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有人說Goodbye=God be with you


b=be with因為ye是you的古字


2 Answers

  • Zippi
    Lv 7
    1 decade ago
    Favorite Answer

    根據 “Online Etymology Dictionary” 的解釋(

    Goodbye: 1591, from godbwye (1573), itself a contraction of God be with ye, infl. by good day, good evening, etc.

    又根據 “”的說法


    Word History: No doubt more than one reader has wondered exactly how goodbye is derived from the phrase "God be with you." To understand this, it is helpful to see earlier forms of the expression, such as God be wy you, god b'w'y, godbwye, god buy' ye, and good-b'wy. The first word of the expression is now good and not God, for good replaced God by analogy with such expressions as good day, perhaps after people no longer had a clear idea of the original sense of the expression. A letter of 1573 written by Gabriel Harvey contains the first recorded use of goodbye: "To requite your gallonde [gallon] of godbwyes, I regive you a pottle of howdyes," recalling another contraction that is still used.

    以上說明因為後來的人對於’Goodbye”原來的字源含義 “God be with you”沒有很清楚的概念, 以 “Good”代替 ‘God”


    Source(s): me
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  • 1 decade ago


    Origin: Good bye came from God bye which came from God be with you.


    This phrase comes from God be with you. It has been shortened over the years since 16th century. Shakespeare used "God be wy you." The substitution for good for God seems to have been mainly due to the influence of such phrases as " good day" and " good night."


    GOOD-BYE. "In the Spanish adios and French adieu 'farewell, good-bye', we see an explicit wish that the person addressed should be in the care of God (dios, dieu). The same sentiment lies at the origin of good-bye, which comes from the phrase God be with you. The phrase gradually eroded over time, appearing in such versions as God be wy you (in the sixteenth century), God b'y you (in the seventeenth), and numerous other versions before settling on good-bye in the nineteenth century, the final form buttressed by the example of good night and good day. Such a process of gradual phonetic attrition has occasionally occurred elsewhere in English, producing, for instance, hussy from Middle English housewife , good-bye, and God be with you, exist side by side in the language with differing employments.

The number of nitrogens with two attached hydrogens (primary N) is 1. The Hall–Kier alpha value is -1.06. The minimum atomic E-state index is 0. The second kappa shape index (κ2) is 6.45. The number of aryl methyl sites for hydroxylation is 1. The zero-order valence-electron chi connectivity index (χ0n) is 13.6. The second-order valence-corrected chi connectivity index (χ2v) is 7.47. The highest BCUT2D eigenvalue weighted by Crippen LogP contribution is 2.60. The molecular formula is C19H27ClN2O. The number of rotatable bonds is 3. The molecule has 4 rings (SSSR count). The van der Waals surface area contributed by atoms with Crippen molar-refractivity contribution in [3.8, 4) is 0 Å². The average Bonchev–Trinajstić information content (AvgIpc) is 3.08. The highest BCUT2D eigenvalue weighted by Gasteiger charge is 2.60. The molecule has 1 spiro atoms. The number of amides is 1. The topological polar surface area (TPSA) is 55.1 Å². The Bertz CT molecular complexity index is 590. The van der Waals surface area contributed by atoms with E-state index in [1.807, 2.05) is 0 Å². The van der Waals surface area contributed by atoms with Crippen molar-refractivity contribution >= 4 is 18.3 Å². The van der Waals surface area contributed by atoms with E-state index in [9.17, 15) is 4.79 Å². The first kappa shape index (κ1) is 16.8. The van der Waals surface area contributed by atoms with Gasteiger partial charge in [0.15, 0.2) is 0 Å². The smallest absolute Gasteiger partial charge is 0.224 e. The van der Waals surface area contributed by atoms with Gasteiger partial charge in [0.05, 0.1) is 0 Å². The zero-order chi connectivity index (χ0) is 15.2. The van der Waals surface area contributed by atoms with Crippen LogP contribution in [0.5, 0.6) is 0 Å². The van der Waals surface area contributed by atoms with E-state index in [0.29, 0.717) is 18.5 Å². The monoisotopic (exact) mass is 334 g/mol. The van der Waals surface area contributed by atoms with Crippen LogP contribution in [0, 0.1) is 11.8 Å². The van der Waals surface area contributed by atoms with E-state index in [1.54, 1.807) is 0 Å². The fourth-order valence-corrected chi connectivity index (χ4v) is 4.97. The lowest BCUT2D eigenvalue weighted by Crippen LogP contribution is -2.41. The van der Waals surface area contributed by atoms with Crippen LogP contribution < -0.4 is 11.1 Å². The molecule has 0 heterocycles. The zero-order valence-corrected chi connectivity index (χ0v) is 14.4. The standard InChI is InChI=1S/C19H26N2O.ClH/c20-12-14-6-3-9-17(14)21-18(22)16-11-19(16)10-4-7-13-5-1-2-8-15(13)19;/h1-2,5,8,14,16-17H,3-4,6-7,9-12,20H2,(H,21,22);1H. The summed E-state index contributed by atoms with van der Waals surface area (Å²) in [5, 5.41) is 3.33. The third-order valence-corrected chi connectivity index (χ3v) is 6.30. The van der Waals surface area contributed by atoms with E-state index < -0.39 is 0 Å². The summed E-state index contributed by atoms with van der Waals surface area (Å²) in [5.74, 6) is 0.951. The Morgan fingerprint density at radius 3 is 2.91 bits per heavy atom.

"In time good-bye was further shortened simply to bye, at which point reduction could scarcely proceed further. To some speakers, indeed, this meager monosyllable seemed in need of fattening, so they produced the reduplicaton bye-bye. But bye-bye is again thick enough to shed a little poundage; accordingly you will sometimes hear this uttered as a breezy 'b'bye.'" (The Merriam-Webster New Book of Word Histories, 1991, p. 199.)

    2007-09-10 20:08:09 補充:

    也可以到這個線上字典查閱 good-by, good-bye:

    2007-09-11 20:20:30 補充:


    Let's just read the mere facts. Known facts are god changed to good and the most likely reason was influenced from expressions like good day. But there could be other reasons as somehow phonetic change is a natural process.

    2007-09-11 20:20:59 補充:

    This good day thing is just the best explanation so far. It could be confusion, misunderstanding and so on that led to this change. You can also check Century Dictionary on good-bye for more info.

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